The FLYING CATHEDRAL
Samuel Franklin Cody ~ Cowboy, Bronco-buster, Sharpshooter, Showman, Inventor & Pioneer British Aviator
Signed by Air Vice-Marshal Arthur Gould Lee MC
Signed and dated by Arthur Gould Lee on the front end paper
To Desmond Penrose
Top-flight pilot ~ yet even you, I think, would flinch
at the notion of piloting ‘The Flying Cathedral’
Arthur Gould Lee 5/8/72
Methuen & Co. Ltd. First edition 1965. 272 pages and well illustrated with photographs.
Fine condition hardback book and dustjacket. Clean, tight and bright. The book is inscribed to Desmond Penrose, the de Havilland and Shuttleworth test pilot and he has placed his personal bookplate on the half title page.
In October 1908, Samuel Franklin Cody became the first man to build and fly an aeroplane in Britain. This is his story.
A flamboyant Texan, raised as a cowboy and showman, he toured Europe with his wild west shows until he settled in Britain and turned to building and flying man-carrying kites and then aeroplanes. Colonel Cody was a larger than life figure with his long hair, goatee beard, frock coat, white stallion, spurs and ten-gallon hat but he was an inventive genius and following his first flight he constructed his legendary ‘Flying Cathedral’, the largest plane in existence on which he flew a 40 mile cross country, a world record. A British subject now, he built a succession of these big biplanes on which he went onto further success, winning Government Military Trials competing against the world’s greatest aircraft constructors and pilots. He made his final dramatic exit in a ceremonial military funeral witnessed by 50,000 people after being killed in an air crash in 1913.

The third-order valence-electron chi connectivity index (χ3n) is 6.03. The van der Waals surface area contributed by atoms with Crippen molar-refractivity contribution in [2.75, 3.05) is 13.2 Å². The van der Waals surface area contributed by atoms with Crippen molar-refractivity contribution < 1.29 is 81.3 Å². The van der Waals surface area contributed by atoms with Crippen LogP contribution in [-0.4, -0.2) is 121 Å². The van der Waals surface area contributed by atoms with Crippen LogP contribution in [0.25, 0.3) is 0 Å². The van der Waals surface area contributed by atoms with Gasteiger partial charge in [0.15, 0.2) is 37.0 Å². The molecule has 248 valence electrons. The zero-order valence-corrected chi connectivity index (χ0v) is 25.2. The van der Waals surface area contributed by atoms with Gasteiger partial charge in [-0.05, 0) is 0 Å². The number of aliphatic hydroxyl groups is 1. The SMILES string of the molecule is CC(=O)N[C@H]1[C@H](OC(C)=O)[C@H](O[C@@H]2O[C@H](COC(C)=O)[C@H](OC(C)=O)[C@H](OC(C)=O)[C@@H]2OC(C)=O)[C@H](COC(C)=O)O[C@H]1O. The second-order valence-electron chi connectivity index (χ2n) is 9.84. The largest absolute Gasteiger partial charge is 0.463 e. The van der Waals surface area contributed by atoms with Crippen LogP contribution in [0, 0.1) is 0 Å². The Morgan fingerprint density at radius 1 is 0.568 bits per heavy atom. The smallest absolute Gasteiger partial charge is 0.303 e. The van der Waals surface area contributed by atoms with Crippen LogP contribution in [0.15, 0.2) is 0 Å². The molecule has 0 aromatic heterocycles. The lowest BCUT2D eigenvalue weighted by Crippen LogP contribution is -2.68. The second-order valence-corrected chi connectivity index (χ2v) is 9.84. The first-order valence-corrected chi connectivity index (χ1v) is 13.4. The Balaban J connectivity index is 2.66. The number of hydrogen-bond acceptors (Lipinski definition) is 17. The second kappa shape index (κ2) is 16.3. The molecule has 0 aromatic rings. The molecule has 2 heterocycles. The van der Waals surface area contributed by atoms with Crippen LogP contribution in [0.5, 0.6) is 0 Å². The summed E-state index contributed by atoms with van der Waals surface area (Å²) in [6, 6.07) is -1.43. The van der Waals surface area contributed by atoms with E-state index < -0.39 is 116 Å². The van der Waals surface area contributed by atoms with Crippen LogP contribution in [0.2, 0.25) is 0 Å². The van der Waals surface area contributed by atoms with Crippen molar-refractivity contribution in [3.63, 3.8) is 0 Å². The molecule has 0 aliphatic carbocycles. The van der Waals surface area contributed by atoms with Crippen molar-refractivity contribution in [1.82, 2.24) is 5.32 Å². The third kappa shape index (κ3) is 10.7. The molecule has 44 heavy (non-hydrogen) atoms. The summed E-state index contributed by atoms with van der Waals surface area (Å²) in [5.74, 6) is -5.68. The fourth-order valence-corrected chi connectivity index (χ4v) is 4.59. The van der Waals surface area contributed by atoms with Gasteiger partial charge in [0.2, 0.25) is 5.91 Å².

Thanks to a broken leg during training, Arthur Stanley Gould Lee gained valuable additional time flying trainers before he was posted to 46 Squadron in France during World War I. In November 1917 during low level bombing and strafing attacks, he was shot down three times by ground fire. He spent eight months at the front and accumulated 222 hours of flight time in Sopwith Pups and Camels during a staggering 118 patrols; being engaged in combat 56 times and scoring 11 victories. He lived to retire from the RAF as an Air Vice-Marshal in 1946 and wrote several books on his WW1 experiences as well as other books such as this.
A fascinating pioneer aviation book with a nice association and signature.